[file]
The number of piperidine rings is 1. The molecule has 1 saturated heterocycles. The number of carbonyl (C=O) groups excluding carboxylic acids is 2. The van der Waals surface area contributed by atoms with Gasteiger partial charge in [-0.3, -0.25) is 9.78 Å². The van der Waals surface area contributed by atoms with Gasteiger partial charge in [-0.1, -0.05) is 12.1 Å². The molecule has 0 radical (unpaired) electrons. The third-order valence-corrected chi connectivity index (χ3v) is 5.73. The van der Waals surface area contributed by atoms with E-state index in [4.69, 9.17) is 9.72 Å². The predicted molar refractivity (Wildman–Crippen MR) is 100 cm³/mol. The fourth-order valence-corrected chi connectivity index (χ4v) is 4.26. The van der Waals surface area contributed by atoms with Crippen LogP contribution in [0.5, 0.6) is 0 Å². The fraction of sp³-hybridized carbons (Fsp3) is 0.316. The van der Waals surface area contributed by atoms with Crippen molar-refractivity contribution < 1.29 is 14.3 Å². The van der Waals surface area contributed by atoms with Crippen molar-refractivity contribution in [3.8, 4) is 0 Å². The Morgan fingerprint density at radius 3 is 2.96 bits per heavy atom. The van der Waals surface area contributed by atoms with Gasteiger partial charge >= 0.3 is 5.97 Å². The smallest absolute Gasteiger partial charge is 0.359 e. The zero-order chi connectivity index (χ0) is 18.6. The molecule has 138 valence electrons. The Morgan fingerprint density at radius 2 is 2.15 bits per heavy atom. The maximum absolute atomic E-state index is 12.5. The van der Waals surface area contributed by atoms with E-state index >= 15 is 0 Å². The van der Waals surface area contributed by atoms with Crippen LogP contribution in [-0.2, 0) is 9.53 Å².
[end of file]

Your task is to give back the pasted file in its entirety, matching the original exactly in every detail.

The number of piperidine rings is 1. The molecule has 1 saturated heterocycles. The number of carbonyl (C=O) groups excluding carboxylic acids is 2. The van der Waals surface area contributed by atoms with Gasteiger partial charge in [-0.3, -0.25) is 9.78 Å². The van der Waals surface area contributed by atoms with Gasteiger partial charge in [-0.1, -0.05) is 12.1 Å². The molecule has 0 radical (unpaired) electrons. The third-order valence-corrected chi connectivity index (χ3v) is 5.73. The van der Waals surface area contributed by atoms with E-state index in [4.69, 9.17) is 9.72 Å². The predicted molar refractivity (Wildman–Crippen MR) is 100 cm³/mol. The fourth-order valence-corrected chi connectivity index (χ4v) is 4.26. The van der Waals surface area contributed by atoms with Crippen LogP contribution in [0.5, 0.6) is 0 Å². The fraction of sp³-hybridized carbons (Fsp3) is 0.316. The van der Waals surface area contributed by atoms with Crippen molar-refractivity contribution < 1.29 is 14.3 Å². The van der Waals surface area contributed by atoms with Crippen molar-refractivity contribution in [3.8, 4) is 0 Å². The Morgan fingerprint density at radius 3 is 2.96 bits per heavy atom. The van der Waals surface area contributed by atoms with Gasteiger partial charge >= 0.3 is 5.97 Å². The smallest absolute Gasteiger partial charge is 0.359 e. The zero-order chi connectivity index (χ0) is 18.6. The molecule has 138 valence electrons. The Morgan fingerprint density at radius 2 is 2.15 bits per heavy atom. The maximum absolute atomic E-state index is 12.5. The van der Waals surface area contributed by atoms with E-state index >= 15 is 0 Å². The van der Waals surface area contributed by atoms with Crippen LogP contribution in [-0.2, 0) is 9.53 Å².